April 15, 2024

ROSENSAFT | The ADL Campus Antisemitism Report Card Gets a Less Than Passing Grade

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It’s ironic that Shira Goodman, the ADL’s senior director of advocacy, compares her organization’s Campus Antisemitism Report Card to the national college rankings by U.S. News and World Report. 

For as long as I can remember, the annual U.S. News and World Report survey has been criticized for using methodologies that do not adequately or accurately reflect the actual conditions at the different universities and colleges. 

My immediate initial reaction to the D grade given to Cornell by the ADL was — and remains — that it is unwarranted and decidedly does not correspond to what I have seen and have experienced on campus. 

By way of introduction, I am an adjunct professor of law at Cornell Law School and have taught a course on the law of genocide and war crimes trials since 2008. This semester, I am teaching about antisemitism in the courts and in jurisprudence to both law school students and undergraduates. I am also the general counsel emeritus of the World Jewish Congress, an international Jewish human rights organization that represents more than 100 Jewish communities across the globe. Fighting against all manifestations of antisemitism was a central part of my day job until I stepped down as the WJC’s general counsel and associate executive vice president at the end of August 2023. 

We all know that antisemitism is alive and fomenting at Cornell, just as it is on university and college campuses throughout the U.S. and elsewhere. This was the case long before Oct. 7 of last year, when Hamas terrorists perpetrated a large-scale pogrom against Jews alongside the Israel-Gaza border, brutally murdering approximately 1,200 Israeli Jews, including women, children, infants and the elderly, raping Jewish women and girls and violently taking more than 200 hostages, again including women, children, infants and the elderly, into Gaza. Tragically, it appears that many if not most of these hostages have died under horrific circumstances. 

I emphasize that the victims of the Oct. 7 carnage were Jews because Hamas, in accordance with its explicitly and virulently antisemitic founding Covenant, targeted and attacked Israeli Jews. The Covenant equates the State of Israel with Judaism and with all Jews — “Israel, Judaism and Jews challenge Islam and the Moslem people” — and makes clear that Hamas’ war is “against the Jews” and with the “warmongering Jews.” A refusal to acknowledge this basic root of the Israel-Hamas war is in and of itself antisemitism on steroids.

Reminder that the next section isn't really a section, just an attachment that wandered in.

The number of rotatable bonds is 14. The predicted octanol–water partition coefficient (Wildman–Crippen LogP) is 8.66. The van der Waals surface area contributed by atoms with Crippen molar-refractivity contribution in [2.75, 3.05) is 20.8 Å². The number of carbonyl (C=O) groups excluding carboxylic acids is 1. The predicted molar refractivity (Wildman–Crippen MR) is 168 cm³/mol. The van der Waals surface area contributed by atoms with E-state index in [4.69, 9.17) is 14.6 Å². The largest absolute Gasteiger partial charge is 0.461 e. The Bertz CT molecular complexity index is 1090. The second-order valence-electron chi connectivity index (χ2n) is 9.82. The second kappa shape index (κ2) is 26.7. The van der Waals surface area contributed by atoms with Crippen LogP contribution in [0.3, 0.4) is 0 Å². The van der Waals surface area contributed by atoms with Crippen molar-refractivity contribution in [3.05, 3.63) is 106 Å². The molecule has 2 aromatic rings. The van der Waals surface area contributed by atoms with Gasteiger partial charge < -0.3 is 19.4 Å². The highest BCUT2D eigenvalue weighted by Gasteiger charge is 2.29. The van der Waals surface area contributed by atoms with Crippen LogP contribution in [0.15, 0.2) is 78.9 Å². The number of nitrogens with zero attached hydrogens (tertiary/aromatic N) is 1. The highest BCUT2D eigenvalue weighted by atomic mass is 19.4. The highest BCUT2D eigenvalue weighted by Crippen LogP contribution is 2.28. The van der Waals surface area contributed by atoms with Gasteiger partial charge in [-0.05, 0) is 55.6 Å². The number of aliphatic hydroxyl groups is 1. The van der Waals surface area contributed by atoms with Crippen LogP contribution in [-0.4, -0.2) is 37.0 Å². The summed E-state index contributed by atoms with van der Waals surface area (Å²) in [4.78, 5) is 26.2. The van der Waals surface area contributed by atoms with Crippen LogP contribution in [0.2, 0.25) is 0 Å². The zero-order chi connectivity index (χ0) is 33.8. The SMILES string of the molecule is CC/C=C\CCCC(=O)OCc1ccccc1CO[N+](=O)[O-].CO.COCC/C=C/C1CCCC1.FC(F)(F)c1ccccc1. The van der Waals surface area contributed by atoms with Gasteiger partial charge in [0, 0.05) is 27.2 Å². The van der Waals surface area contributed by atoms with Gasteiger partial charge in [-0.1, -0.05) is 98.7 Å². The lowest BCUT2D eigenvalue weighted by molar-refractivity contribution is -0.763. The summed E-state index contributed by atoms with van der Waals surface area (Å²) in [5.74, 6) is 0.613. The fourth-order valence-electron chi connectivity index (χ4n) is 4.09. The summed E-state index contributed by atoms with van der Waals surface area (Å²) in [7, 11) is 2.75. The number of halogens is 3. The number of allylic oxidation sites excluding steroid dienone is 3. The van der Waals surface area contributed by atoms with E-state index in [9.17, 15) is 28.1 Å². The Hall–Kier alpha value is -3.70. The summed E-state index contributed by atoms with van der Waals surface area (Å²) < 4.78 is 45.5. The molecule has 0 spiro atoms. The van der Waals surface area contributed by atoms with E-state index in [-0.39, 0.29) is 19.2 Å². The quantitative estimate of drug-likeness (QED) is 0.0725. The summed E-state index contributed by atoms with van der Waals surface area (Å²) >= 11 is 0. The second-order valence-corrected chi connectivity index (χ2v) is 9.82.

Since Oct. 7, antisemitism has surged exponentially at Cornell, as it has on other campuses. Far too often, legitimate support for the Palestinians in Gaza and equally legitimate opposition to the policies of the present Israeli government have morphed into expressed desires for the eradication of Israel as a nation state and the vilification of its supporters. 

But the ADL Report Card isn’t meant to — and doesn’t — catalog antisemitic incidents — it purports to evaluate how the respective universities and colleges have addressed and handled antisemitism since Oct. 7. And this is where, in my considered opinion, the report card falls far short of the mark, certainly as it relates to Cornell. 

For instance, the Report Card acknowledges that the two high profile incidents of last fall — the threats of physical violence against Jewish students and the declaration from Prof. Russell Rickford, history that he was “exhilarated” by Hamas’ brutality — resulted in the arrest of the student who had made the threats and Rickford’s leave of absence. The Report Card does not criticize the way Cornell’s administration handled either of these situations or suggest that they should have been treated differently. 

The Report Card goes on to highlight the various actions Cornell has taken since Oct. 7, without in any way suggesting that these were somehow inadequate. According to the ADL, “The University has undertaken a review of public safety operations, launched a new lecture series exploring critical issues around antisemitism and anti-Muslim hate, created two advisory groups, and is organizing trainings. Cornell also released a new policy clarifying that protests may not compromise the safety of others or interfere with University operations, and a policy forbidding the release of personal information of students or staff used or intended to threaten or intimidate others. The school has also spoken out against professors promoting personal beliefs in class, and President Martha Pollack has been consistently outspoken with respect to denouncing antisemitism on campus.”

These all strike me as serious and responsible measures, and the ADL has not indicated otherwise. 

Moreover, I can personally attest to the fact that discussions about antisemitism and Islamophobia and expressions of diverse views about the Israel-Hamas war are taking place at Cornell in an atmosphere of mutual respect. This is no mean feat, but it seems to have gone under the ADL’s radar.

As someone who has had the opportunity to observe conditions at Cornell firsthand these past six months, rather than placing impersonal data into a matrix that appears to ignore sincere efforts to counter intolerance and bigotry, I want to commend President Pollack, Prof. Jens David Ohlin, Law School Dean and the other senior members of the Cornell administration for the sensitive but firm way they have guided the University through what amounts to a global antisemitism pandemic and in so doing have provided Jewish as well as Muslim students with a safe learning environment.

They have earned our appreciation and gratitude, and Cornell deserves a far higher grade than the one it received from the ADL.

Menachem Z. Rosensaft is Adjunct Professor of Law at Cornell Law School.

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